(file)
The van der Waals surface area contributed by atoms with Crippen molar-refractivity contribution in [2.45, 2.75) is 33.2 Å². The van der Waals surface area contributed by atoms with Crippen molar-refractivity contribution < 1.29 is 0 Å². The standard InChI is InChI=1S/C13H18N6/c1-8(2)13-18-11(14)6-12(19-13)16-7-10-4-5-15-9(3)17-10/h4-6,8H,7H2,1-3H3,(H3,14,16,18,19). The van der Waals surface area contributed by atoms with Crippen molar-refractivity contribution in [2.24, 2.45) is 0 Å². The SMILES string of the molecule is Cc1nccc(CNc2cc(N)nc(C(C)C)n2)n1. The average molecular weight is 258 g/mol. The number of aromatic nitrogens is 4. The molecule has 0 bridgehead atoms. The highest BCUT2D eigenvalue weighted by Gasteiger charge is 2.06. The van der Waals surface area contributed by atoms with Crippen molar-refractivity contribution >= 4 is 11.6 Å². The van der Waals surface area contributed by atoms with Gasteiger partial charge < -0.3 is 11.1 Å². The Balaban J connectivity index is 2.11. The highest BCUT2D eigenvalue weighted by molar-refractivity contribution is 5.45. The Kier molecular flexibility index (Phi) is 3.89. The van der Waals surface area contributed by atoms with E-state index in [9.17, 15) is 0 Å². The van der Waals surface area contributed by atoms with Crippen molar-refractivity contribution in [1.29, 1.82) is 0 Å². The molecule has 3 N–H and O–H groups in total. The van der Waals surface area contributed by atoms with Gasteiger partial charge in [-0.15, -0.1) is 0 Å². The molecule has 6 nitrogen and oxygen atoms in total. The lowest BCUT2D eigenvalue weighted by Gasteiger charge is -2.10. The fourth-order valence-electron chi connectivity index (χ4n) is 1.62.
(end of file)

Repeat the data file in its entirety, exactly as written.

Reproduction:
The van der Waals surface area contributed by atoms with Crippen molar-refractivity contribution in [2.45, 2.75) is 33.2 Å². The van der Waals surface area contributed by atoms with Crippen molar-refractivity contribution < 1.29 is 0 Å². The standard InChI is InChI=1S/C13H18N6/c1-8(2)13-18-11(14)6-12(19-13)16-7-10-4-5-15-9(3)17-10/h4-6,8H,7H2,1-3H3,(H3,14,16,18,19). The van der Waals surface area contributed by atoms with Crippen molar-refractivity contribution in [2.24, 2.45) is 0 Å². The SMILES string of the molecule is Cc1nccc(CNc2cc(N)nc(C(C)C)n2)n1. The average molecular weight is 258 g/mol. The number of aromatic nitrogens is 4. The molecule has 0 bridgehead atoms. The highest BCUT2D eigenvalue weighted by Gasteiger charge is 2.06. The van der Waals surface area contributed by atoms with Crippen molar-refractivity contribution >= 4 is 11.6 Å². The van der Waals surface area contributed by atoms with Gasteiger partial charge < -0.3 is 11.1 Å². The Balaban J connectivity index is 2.11. The highest BCUT2D eigenvalue weighted by molar-refractivity contribution is 5.45. The Kier molecular flexibility index (Phi) is 3.89. The van der Waals surface area contributed by atoms with E-state index in [9.17, 15) is 0 Å². The van der Waals surface area contributed by atoms with Crippen molar-refractivity contribution in [1.29, 1.82) is 0 Å². The molecule has 3 N–H and O–H groups in total. The van der Waals surface area contributed by atoms with Gasteiger partial charge in [-0.15, -0.1) is 0 Å². The molecule has 6 nitrogen and oxygen atoms in total. The lowest BCUT2D eigenvalue weighted by Gasteiger charge is -2.10. The fourth-order valence-electron chi connectivity index (χ4n) is 1.62.